Agriculture has long been a staple of Oregon’s economy, providing the nation and the world with a wide variety of products including onions, wheat, and cattle from Eastern Oregon; salmon and cranberries from the Oregon Coast; berries, hazelnuts, and nursery products from Willamette Valley; and pears and apples from the Columbia Gorge. Our state’s farms provide good jobs and drive the rural economy.
Leveling the Playing Field for Organic Farmers
Jeff believes that our farm policies need to work for all our farmers and growers – including small and organic farmers, who are too often left behind. Oregon is among the top five states for organic farming, and he’s been fighting to update our outdated laws to make sure they treat our organic growers fairly and help them succeed.
The farm bill passed into law in 2014 included Jeff's amendment to level the playing field for organic farmers when it comes to crop insurance. This provision directs the USDA’s Risk Management Agency to use actual organic prices to calculate compensation for losses in order to better reflect an organic producer's risk. Up until January 2014, organic farmers in Oregon who had crop insurance were paying a 5 percent premium for their crop insurance, but not receiving higher benefits if their crops were affected by weather or other unforeseen problems.
Ending the Monsanto Protection Act
The “Monsanto Protection Act,” a controversial rider to protect agribusinesses from lawsuits, was quietly and anonymously inserted into the continuing resolution passed in March 2013 to avert a government shutdown. After constituents brought their concerns to Jeff at town hall meetings in March 2013, he waged a campaign against the Monsanto Protection Act and offered an amendment to the farm bill that would have killed it. After his amendment was blocked, Jeff worked with legislative leaders to ensure that the provision would expire in September 2013.
This controversial rider required the USDA to grant a temporary permit to any farmer, upon request, to plant genetically modified crops, even if the crop was found to be potentially harmful by a court. This rider explicitly grants the USDA the authority to override a judicial ruling stopping the planting of a GMO.
Fighting for the Klamath Basin
For decades, tribes, farmers, ranchers, fishermen, conservationists, and state and federal agencies have struggled to resolve conflicts over water and natural resources in the Klamath Basin. These parties have moved beyond their long-standing disputes and worked together to develop solutions that will provide a sustainable agriculture economy and restore one of the most important ecosystems on the west coast. Jeff has continually advocated for a collaborative solution to the natural resources challenges in Oregon and has traveled throughout the Klamath Basin, listening to stakeholders on all sides. Jeff was the first federal official to endorse the Klamath Basin restoration agreements and is committed to working with the stakeholders in the basin and the regional delegation to advance legislation implementing these historic agreements. The agreements seek to advance and restore populations of salmon and other fish; establish reliable water and power supplies to sustain the area’s farmers and ranchers, as well as local economies and the Klamath National Wildlife Refuge; and give the Klamath Tribes the means to achieve economic viability.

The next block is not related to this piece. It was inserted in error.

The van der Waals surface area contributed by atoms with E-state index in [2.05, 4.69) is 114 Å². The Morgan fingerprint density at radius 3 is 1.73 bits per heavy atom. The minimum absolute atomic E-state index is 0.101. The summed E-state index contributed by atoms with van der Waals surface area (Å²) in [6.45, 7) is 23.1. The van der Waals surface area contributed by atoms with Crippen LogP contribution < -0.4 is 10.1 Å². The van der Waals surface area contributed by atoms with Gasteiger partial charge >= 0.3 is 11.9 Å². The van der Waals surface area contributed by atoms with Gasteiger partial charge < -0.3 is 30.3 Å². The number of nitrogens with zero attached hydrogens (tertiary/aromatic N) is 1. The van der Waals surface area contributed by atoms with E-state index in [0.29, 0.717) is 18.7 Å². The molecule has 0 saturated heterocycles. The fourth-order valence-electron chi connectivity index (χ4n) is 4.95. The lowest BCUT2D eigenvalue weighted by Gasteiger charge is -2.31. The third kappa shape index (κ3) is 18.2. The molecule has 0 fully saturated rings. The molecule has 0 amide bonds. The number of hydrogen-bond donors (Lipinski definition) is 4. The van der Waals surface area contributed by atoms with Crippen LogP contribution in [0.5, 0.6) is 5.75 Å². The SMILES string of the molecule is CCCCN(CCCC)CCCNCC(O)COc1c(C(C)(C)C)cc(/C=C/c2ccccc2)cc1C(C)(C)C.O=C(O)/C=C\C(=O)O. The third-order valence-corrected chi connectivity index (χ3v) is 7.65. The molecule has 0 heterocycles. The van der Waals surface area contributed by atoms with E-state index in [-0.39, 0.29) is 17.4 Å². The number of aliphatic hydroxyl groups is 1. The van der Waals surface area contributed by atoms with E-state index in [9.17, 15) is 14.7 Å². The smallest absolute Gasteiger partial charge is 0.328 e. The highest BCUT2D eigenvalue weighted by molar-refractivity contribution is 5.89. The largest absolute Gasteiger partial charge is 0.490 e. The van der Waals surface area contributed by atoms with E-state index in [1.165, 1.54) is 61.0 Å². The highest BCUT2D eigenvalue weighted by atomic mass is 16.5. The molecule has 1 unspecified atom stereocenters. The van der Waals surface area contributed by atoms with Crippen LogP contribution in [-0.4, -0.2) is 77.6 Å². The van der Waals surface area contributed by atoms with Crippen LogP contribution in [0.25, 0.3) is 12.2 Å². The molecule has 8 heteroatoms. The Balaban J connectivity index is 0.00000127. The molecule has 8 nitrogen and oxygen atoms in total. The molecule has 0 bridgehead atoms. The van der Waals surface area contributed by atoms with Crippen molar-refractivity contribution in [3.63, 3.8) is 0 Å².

In the short term, however, Oregon farmers and ranchers in the Klamath Basin have been facing one of the most severe droughts the region has ever seen. In 2010, the U.S. Department of Agriculture declared the Klamath Basin a federal disaster area. Jeff, enlisting the help of both Ron Wyden and Congressman Greg Walden, successfully secured emergency funding for a land idling program to provide relief to local farmers and ranchers. Jeff’s efforts helped obtain $10 million in drought relief for the Klamath Basin to ensure that family farmers and ranchers were able to get through that difficult drought.
Disaster Assistance for Farmers and Ranchers
Critical disaster programs that support farmers and ranchers that suffer damages from drought and wildfires expired in 2011. Consequently, these programs weren’t available when disastrous fires hit Oregon in 2012 or during the Klamath drought last summer. Jeff led the fight to reauthorize this disaster relief and to ensure that it was in the final farm bill. The retroactive authorization, which became law in February 2014, will ensure that Oregon farmers and ranchers who suffered disaster-related losses will now be eligible for relief.
Cutting Red Tape for Oregon’s Family Farmers
Sometimes regulations designed for larger corporations can cause trouble for family farmers. One example is trucking rules: In the past, U.S. Department of Transportation rules for interstate trucking, with requirements such as drug testing and logging hours of driving, also applied to any farmer transporting his or her own goods to market across state lines, such as an Oregon farmer taking his or her goods to market in Washington state. Jeff introduced a bipartisan bill to fix this issue for small farms, and it was included in the transportation bill that became law in 2012.
Jeff also added a provision to the Food Safety Modernization Act to support Oregon’s organic and sustainable farmers. Jeff worked to streamline regulations for small farms and processors to ensure small businesses don’t get bogged down with complicated paperwork and duplicate regulations. The bill includes flexibility and exemptions for small farms and processors in various sections of the law, including a change Jeff supported to guarantee small farms and processors have access to training necessary to comply with new food safety rules. Jeff continues to work with others to exempt small and local farms from certain rules meant for larger farms, while still ensuring strong public health safeguards.